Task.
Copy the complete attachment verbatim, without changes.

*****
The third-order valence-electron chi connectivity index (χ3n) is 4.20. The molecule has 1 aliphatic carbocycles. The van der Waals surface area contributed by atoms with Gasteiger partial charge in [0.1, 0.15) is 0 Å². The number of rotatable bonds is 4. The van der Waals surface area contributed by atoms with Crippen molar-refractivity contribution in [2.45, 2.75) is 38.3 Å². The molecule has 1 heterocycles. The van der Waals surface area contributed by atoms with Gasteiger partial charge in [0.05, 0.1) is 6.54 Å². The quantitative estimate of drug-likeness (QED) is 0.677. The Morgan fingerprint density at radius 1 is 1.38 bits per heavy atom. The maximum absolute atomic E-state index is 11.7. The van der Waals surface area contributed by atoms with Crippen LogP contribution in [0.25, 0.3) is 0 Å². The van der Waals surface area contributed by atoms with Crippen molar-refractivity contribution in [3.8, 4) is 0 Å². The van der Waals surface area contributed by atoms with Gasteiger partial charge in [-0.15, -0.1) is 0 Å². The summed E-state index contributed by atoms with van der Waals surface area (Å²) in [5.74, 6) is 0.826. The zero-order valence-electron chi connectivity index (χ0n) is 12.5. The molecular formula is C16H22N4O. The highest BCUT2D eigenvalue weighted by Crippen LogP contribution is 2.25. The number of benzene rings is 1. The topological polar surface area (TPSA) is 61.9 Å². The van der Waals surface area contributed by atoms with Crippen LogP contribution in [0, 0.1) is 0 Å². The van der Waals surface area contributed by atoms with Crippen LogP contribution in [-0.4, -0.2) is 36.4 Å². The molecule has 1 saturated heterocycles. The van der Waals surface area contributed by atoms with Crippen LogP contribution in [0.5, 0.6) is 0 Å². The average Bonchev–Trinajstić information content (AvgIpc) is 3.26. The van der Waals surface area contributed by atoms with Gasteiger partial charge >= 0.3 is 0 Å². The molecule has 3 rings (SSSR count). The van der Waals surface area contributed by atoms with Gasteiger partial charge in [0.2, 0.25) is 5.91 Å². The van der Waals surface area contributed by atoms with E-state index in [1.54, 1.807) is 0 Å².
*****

The third-order valence-electron chi connectivity index (χ3n) is 4.20. The molecule has 1 aliphatic carbocycles. The van der Waals surface area contributed by atoms with Gasteiger partial charge in [0.1, 0.15) is 0 Å². The number of rotatable bonds is 4. The van der Waals surface area contributed by atoms with Crippen molar-refractivity contribution in [2.45, 2.75) is 38.3 Å². The molecule has 1 heterocycles. The van der Waals surface area contributed by atoms with Gasteiger partial charge in [0.05, 0.1) is 6.54 Å². The quantitative estimate of drug-likeness (QED) is 0.677. The Morgan fingerprint density at radius 1 is 1.38 bits per heavy atom. The maximum absolute atomic E-state index is 11.7. The van der Waals surface area contributed by atoms with Crippen LogP contribution in [0.25, 0.3) is 0 Å². The van der Waals surface area contributed by atoms with Crippen molar-refractivity contribution in [3.8, 4) is 0 Å². The van der Waals surface area contributed by atoms with Gasteiger partial charge in [-0.15, -0.1) is 0 Å². The summed E-state index contributed by atoms with van der Waals surface area (Å²) in [5.74, 6) is 0.826. The zero-order valence-electron chi connectivity index (χ0n) is 12.5. The molecular formula is C16H22N4O. The highest BCUT2D eigenvalue weighted by Crippen LogP contribution is 2.25. The number of benzene rings is 1. The topological polar surface area (TPSA) is 61.9 Å². The van der Waals surface area contributed by atoms with Crippen LogP contribution in [0, 0.1) is 0 Å². The van der Waals surface area contributed by atoms with Crippen LogP contribution in [-0.4, -0.2) is 36.4 Å². The molecule has 1 saturated heterocycles. The van der Waals surface area contributed by atoms with Crippen LogP contribution in [0.5, 0.6) is 0 Å². The average Bonchev–Trinajstić information content (AvgIpc) is 3.26. The van der Waals surface area contributed by atoms with Gasteiger partial charge >= 0.3 is 0 Å². The molecule has 3 rings (SSSR count). The van der Waals surface area contributed by atoms with Gasteiger partial charge in [0.2, 0.25) is 5.91 Å². The van der Waals surface area contributed by atoms with E-state index in [1.54, 1.807) is 0 Å².